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This chapter should be cited as follows:
Zdanowicz JA, Surbek D, Glob. libr. women's med.,
ISSN: 1756-2228; DOI 10.3843/GLOWM.419083

The Continuous Textbook of Women’s Medicine SeriesObstetrics Module

Volume 19

Pregnancy shortening: etiology, prediction and prevention

Volume Editors: Professor Arri Coomarasamy, University of Birmingham, UK
Professor Gian Carlo Di Renzo, University of Perugia, Perugia, Italy
Professor Eduardo Fonseca, Federal University of Paraiba, Brazil


Inducing Miscarriage or Preterm Birth

First published: March 2024

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Induction of labor (IOL) remains a highly relevant part of obstetrics. There are several factors that have to be considered in IOL. The most relevant criteria in induction are indication for IOL (fetal and/or maternal), fetal condition and gestational age at induction. Commonly used indications for IOL according to guidelines are summarized in Table 1.


Common indications for induction of labor.1,2

Post term pregnancy


Hypertensive disorders of pregnancy

(Preterm) premature rupture of membranes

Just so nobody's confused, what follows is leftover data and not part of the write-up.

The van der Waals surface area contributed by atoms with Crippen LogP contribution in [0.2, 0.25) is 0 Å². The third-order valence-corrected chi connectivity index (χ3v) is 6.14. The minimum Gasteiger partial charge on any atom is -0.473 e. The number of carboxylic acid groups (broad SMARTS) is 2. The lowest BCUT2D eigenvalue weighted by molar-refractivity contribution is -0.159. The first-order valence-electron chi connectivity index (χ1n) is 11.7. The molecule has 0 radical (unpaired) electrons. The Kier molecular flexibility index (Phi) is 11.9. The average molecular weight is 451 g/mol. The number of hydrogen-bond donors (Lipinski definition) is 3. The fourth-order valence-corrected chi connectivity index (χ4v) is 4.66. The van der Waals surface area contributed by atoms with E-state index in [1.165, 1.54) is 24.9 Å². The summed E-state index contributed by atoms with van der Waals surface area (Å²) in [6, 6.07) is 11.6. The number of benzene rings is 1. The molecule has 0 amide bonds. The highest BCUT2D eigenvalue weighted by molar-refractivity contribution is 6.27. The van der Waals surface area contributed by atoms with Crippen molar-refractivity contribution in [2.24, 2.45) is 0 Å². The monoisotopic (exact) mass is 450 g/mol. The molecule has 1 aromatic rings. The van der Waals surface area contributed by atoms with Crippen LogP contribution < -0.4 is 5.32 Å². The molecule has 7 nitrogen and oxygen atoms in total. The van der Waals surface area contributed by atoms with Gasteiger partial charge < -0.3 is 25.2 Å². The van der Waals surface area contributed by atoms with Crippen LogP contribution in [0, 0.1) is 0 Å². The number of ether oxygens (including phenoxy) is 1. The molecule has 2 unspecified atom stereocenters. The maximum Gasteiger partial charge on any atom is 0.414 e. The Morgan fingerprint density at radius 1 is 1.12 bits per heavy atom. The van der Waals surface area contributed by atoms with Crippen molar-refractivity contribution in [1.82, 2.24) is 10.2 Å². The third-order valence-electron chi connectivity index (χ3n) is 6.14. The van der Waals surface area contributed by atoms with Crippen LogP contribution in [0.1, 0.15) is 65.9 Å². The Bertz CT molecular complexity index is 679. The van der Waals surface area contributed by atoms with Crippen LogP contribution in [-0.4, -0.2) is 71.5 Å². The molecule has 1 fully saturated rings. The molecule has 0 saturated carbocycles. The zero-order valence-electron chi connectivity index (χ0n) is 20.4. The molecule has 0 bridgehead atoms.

Maternal medical complications and conditions

Fetal compromise or death

Twin pregnancies

Psychosocial indications

While contraindications to IOL are not absolute, these have to be considered carefully. In general, in case of more than one previous cesarean section, IOL is not recommended due to the high risk of uterine rupture. This also includes previous surgeries to the non-pregnant uterus, including certain types of myomectomy, previous uterine rupture, placenta previa as well as vasa previa. Contraindications for IOL are summarized in Table 2.


Possible contraindications for induction of labor.1,2

Vasa previa or placenta previa

Umbilical cord prolapse

Previous cesarean section

Active genital herpes infection

Previous myomectomy entering the endometrial cavity

Invasive cervical carcinoma

Previous uterine rupture

Transverse fetal position

Available methods for IOL include pharmacological and mechanical agents. Commonly used pharmacological methods are prostaglandins and their analogs such as dinoprostone and misoprostol (oral, vaginal, sublingual administration) and oxytocin (intravenous administration) in combination with amniotomy. Mechanical methods include balloon catheter, pressure dilatation, osmotic dilatation, extra-amniotic saline infusion and membrane sweeping. Prior to any method used for IOL, adequate and sufficient information has to be provided to the pregnant patient about potential risks as well as benefits, for both mother and fetus and informed consent must be obtained.3,4